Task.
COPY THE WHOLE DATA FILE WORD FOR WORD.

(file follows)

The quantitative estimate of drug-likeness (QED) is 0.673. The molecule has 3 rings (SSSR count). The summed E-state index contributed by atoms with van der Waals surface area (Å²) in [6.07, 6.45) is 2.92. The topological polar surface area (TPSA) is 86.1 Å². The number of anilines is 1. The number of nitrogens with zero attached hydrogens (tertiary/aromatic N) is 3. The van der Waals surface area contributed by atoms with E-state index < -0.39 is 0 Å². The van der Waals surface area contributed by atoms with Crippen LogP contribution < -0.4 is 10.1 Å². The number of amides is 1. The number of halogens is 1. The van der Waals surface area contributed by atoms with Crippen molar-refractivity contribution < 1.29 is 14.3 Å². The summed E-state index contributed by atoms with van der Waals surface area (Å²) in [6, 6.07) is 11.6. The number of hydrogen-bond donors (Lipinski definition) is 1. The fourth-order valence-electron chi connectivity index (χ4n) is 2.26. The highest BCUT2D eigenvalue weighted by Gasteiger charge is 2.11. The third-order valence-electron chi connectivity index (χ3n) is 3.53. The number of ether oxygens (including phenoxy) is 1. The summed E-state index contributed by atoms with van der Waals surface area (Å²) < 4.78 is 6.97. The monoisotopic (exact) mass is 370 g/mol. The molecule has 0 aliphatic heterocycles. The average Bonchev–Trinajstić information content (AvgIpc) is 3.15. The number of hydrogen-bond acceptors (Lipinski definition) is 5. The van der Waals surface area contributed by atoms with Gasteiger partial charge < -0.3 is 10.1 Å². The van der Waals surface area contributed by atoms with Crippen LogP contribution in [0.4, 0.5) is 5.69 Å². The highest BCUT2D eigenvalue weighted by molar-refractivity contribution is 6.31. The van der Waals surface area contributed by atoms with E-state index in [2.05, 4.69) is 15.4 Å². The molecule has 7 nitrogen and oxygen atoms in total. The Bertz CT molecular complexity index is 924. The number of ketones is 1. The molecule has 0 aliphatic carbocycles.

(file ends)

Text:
The quantitative estimate of drug-likeness (QED) is 0.673. The molecule has 3 rings (SSSR count). The summed E-state index contributed by atoms with van der Waals surface area (Å²) in [6.07, 6.45) is 2.92. The topological polar surface area (TPSA) is 86.1 Å². The number of anilines is 1. The number of nitrogens with zero attached hydrogens (tertiary/aromatic N) is 3. The van der Waals surface area contributed by atoms with E-state index < -0.39 is 0 Å². The van der Waals surface area contributed by atoms with Crippen LogP contribution < -0.4 is 10.1 Å². The number of amides is 1. The number of halogens is 1. The van der Waals surface area contributed by atoms with Crippen molar-refractivity contribution < 1.29 is 14.3 Å². The summed E-state index contributed by atoms with van der Waals surface area (Å²) in [6, 6.07) is 11.6. The number of hydrogen-bond donors (Lipinski definition) is 1. The fourth-order valence-electron chi connectivity index (χ4n) is 2.26. The highest BCUT2D eigenvalue weighted by Gasteiger charge is 2.11. The third-order valence-electron chi connectivity index (χ3n) is 3.53. The number of ether oxygens (including phenoxy) is 1. The summed E-state index contributed by atoms with van der Waals surface area (Å²) < 4.78 is 6.97. The monoisotopic (exact) mass is 370 g/mol. The molecule has 0 aliphatic heterocycles. The average Bonchev–Trinajstić information content (AvgIpc) is 3.15. The number of hydrogen-bond acceptors (Lipinski definition) is 5. The van der Waals surface area contributed by atoms with Gasteiger partial charge < -0.3 is 10.1 Å². The van der Waals surface area contributed by atoms with Crippen LogP contribution in [0.4, 0.5) is 5.69 Å². The highest BCUT2D eigenvalue weighted by molar-refractivity contribution is 6.31. The van der Waals surface area contributed by atoms with E-state index in [2.05, 4.69) is 15.4 Å². The molecule has 7 nitrogen and oxygen atoms in total. The Bertz CT molecular complexity index is 924. The number of ketones is 1. The molecule has 0 aliphatic carbocycles.